One of the things that has evolved and changed over the years is our check-in speech. We've added or deleted certain things when it's become clear that guests weren't understanding what we were asking or telling them. Part of the procedure when checking in new guests is to tell them what time breakfast is, then find out what they drink in the morning (coffee, tea or decaf coffee) so we know what and how much to prepare. We also at this point ask about dietary restrictions. What we're trying to find out is whether our guests have specific food allergies or are vegetarians, we're actually not that interested in what foods our guests don't like to eat or if they're on the diet du jour. We serve breakfast as a buffet so if there's something a guest doesn't like or isn't supposed to eat it's easy enough to avoid.

Over the years we tried phrasing the question a number of different ways because guests were giving us answers that made it clear they didn't understand the question correctly. The number one answer I seemed to get when I asked the question the wrong way was "I don't like lima beans". My husband seemed to get "I don't like raw shellfish". Okay, folks... we're not serving lima beans and raw shellfish for breakfast. We want to know if something we might actually use in a breakfast dish is going to make you sick or kill you!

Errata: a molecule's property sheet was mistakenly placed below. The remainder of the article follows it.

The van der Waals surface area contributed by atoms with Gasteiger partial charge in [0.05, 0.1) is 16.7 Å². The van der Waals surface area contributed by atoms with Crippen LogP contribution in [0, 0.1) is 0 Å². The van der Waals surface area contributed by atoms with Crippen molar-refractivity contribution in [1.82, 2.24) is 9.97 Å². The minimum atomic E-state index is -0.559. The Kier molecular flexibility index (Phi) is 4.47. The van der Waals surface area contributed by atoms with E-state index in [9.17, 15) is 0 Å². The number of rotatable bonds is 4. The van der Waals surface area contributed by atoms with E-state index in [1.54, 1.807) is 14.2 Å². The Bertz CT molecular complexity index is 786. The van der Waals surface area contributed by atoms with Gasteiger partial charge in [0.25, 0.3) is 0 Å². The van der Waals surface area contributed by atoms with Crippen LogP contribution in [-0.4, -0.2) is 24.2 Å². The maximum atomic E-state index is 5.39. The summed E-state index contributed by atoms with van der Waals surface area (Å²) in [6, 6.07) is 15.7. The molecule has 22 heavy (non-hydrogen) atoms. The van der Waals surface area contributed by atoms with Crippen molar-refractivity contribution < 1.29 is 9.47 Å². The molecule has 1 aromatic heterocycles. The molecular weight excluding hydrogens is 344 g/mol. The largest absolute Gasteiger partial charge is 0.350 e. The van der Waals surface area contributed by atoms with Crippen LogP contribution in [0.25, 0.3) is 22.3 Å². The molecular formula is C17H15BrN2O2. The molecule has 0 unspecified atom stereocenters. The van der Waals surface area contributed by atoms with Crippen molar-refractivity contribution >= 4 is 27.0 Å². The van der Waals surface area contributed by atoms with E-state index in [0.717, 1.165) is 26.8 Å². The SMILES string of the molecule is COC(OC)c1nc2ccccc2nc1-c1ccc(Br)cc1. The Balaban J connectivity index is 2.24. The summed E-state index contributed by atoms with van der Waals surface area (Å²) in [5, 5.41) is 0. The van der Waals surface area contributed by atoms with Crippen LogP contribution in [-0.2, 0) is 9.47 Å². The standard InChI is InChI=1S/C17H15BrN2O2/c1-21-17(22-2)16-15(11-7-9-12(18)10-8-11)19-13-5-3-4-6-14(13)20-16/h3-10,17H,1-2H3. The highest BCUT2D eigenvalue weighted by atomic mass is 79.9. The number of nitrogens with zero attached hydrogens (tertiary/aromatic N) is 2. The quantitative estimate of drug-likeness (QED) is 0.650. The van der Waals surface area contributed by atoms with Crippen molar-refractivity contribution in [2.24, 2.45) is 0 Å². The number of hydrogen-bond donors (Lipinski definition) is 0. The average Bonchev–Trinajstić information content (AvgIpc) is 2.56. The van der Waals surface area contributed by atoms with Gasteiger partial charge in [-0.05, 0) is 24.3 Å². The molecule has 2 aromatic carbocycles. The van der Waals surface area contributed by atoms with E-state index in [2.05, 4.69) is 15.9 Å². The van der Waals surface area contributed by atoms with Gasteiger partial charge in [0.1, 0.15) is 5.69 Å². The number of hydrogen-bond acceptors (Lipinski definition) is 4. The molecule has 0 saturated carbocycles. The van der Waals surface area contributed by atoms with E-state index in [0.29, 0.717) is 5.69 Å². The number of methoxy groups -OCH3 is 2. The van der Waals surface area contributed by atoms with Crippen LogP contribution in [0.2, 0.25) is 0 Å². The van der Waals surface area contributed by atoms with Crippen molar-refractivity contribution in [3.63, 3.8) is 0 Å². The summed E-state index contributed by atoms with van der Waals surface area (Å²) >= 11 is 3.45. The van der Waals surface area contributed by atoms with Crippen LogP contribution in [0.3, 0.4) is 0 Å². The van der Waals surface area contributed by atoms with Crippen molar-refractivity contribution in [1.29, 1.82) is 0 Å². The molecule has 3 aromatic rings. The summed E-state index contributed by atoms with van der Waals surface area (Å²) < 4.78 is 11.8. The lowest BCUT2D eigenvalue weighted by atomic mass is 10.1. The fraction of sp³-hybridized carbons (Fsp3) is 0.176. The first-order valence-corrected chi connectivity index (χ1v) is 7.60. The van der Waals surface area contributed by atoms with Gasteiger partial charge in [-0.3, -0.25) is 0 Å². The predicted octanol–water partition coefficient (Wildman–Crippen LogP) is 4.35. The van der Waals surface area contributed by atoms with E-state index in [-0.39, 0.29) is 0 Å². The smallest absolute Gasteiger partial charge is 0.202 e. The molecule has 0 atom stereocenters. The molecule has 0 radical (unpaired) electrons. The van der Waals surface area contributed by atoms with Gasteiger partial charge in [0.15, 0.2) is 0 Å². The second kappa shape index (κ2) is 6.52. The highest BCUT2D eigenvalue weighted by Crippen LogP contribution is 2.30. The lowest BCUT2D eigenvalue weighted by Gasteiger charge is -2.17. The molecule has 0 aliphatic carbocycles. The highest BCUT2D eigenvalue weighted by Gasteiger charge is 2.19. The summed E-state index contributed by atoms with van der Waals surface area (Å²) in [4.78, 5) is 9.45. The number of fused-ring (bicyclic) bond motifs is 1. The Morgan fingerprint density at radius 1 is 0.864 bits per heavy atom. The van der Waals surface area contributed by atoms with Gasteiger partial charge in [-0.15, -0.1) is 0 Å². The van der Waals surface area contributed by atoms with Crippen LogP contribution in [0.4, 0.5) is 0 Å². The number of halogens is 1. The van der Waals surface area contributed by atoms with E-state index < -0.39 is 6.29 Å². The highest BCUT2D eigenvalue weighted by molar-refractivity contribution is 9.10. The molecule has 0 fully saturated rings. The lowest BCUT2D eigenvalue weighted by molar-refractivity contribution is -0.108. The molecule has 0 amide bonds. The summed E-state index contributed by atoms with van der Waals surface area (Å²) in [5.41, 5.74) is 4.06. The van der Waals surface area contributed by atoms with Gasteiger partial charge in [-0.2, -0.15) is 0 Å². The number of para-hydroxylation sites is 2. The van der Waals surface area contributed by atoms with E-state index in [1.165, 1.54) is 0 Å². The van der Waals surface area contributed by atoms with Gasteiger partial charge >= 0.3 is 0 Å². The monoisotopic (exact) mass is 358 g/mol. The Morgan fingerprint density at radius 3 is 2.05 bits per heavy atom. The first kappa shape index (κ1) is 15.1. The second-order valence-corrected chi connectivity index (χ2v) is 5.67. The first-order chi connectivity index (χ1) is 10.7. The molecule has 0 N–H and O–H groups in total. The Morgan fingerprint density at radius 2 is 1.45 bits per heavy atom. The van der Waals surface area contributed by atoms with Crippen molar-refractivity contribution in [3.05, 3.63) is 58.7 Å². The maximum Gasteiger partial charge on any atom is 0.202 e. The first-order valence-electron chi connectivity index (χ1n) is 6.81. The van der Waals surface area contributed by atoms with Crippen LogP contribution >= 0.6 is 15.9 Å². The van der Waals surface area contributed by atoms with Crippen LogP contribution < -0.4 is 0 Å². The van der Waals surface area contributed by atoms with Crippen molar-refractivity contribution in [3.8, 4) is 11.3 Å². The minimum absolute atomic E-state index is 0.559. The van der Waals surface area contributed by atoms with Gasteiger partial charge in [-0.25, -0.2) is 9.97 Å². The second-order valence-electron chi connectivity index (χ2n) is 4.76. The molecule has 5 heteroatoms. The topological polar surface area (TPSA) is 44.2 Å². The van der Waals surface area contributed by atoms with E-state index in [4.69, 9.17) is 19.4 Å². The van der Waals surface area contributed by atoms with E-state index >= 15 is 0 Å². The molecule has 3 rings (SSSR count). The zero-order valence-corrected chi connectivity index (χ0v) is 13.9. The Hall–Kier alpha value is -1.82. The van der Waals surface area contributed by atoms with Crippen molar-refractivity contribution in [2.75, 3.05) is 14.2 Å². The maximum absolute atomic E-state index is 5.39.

We have finally settled on "Do you have any dietary restrictions that might affect breakfast?" as the phrasing that most often gets us the answers we are looking for. I'm grateful to add that the vast majority of our guests don't have any serious dietary issues. The few that do, we've been able to handle easily. Vegetarian? No problem as long as you eat cheese & eggs. Nut allergies? We use nuts only rarely and we cook & bake from scratch so we know what's in things. Wheat gluten issues? We have a very good friend with Celiac disease, so we understand that, too.

Of course it would be lovely if guests could let us know about issues like this in advance of their stay, and a few do. But as long as we know before we actually start cooking we can deal with almost anything. That's been part of the learning curve as well. We rarely stress out about dietary restrictions because we've been doing this long enough to know how to adapt our dishes when necessary.

Monday, June 4, 2007

The Kindness of Strangers

I regularly communicate with a number of other innkeepers from around the country. A story from this B&B in Pennsylvania was so wonderful I wanted to share it here (with permission from the other innkeeper, of course).